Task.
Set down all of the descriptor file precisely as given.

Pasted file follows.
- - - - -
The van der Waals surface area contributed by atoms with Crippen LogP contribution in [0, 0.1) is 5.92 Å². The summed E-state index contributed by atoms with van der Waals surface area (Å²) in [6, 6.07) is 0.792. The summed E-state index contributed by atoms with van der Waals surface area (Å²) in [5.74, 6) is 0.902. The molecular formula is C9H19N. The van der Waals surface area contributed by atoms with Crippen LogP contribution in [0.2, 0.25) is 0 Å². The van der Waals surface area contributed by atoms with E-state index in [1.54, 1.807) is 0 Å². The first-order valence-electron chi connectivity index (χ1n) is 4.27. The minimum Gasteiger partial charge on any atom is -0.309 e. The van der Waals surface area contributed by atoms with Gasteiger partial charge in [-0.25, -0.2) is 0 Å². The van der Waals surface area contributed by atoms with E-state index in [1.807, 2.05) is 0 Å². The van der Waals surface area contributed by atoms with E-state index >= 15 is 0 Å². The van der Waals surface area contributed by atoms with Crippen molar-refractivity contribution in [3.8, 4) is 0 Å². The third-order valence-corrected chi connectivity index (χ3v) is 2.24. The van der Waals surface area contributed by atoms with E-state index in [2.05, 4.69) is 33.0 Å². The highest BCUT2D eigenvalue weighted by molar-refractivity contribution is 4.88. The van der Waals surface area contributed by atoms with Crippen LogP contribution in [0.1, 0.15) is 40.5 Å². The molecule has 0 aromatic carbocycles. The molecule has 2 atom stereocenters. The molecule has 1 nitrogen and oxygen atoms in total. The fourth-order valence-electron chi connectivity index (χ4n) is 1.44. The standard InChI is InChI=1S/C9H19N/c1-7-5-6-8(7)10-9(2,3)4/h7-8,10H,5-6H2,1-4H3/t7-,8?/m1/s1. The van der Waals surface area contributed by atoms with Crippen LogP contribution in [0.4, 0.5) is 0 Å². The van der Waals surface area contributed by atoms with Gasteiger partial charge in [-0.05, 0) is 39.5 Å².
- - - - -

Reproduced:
The van der Waals surface area contributed by atoms with Crippen LogP contribution in [0, 0.1) is 5.92 Å². The summed E-state index contributed by atoms with van der Waals surface area (Å²) in [6, 6.07) is 0.792. The summed E-state index contributed by atoms with van der Waals surface area (Å²) in [5.74, 6) is 0.902. The molecular formula is C9H19N. The van der Waals surface area contributed by atoms with Crippen LogP contribution in [0.2, 0.25) is 0 Å². The van der Waals surface area contributed by atoms with E-state index in [1.54, 1.807) is 0 Å². The first-order valence-electron chi connectivity index (χ1n) is 4.27. The minimum Gasteiger partial charge on any atom is -0.309 e. The van der Waals surface area contributed by atoms with Gasteiger partial charge in [-0.25, -0.2) is 0 Å². The van der Waals surface area contributed by atoms with E-state index in [1.807, 2.05) is 0 Å². The van der Waals surface area contributed by atoms with E-state index >= 15 is 0 Å². The van der Waals surface area contributed by atoms with Crippen molar-refractivity contribution in [3.8, 4) is 0 Å². The third-order valence-corrected chi connectivity index (χ3v) is 2.24. The van der Waals surface area contributed by atoms with E-state index in [2.05, 4.69) is 33.0 Å². The highest BCUT2D eigenvalue weighted by molar-refractivity contribution is 4.88. The van der Waals surface area contributed by atoms with Crippen LogP contribution in [0.1, 0.15) is 40.5 Å². The molecule has 0 aromatic carbocycles. The molecule has 2 atom stereocenters. The molecule has 1 nitrogen and oxygen atoms in total. The fourth-order valence-electron chi connectivity index (χ4n) is 1.44. The standard InChI is InChI=1S/C9H19N/c1-7-5-6-8(7)10-9(2,3)4/h7-8,10H,5-6H2,1-4H3/t7-,8?/m1/s1. The van der Waals surface area contributed by atoms with Crippen LogP contribution in [0.4, 0.5) is 0 Å². The van der Waals surface area contributed by atoms with Gasteiger partial charge in [-0.05, 0) is 39.5 Å².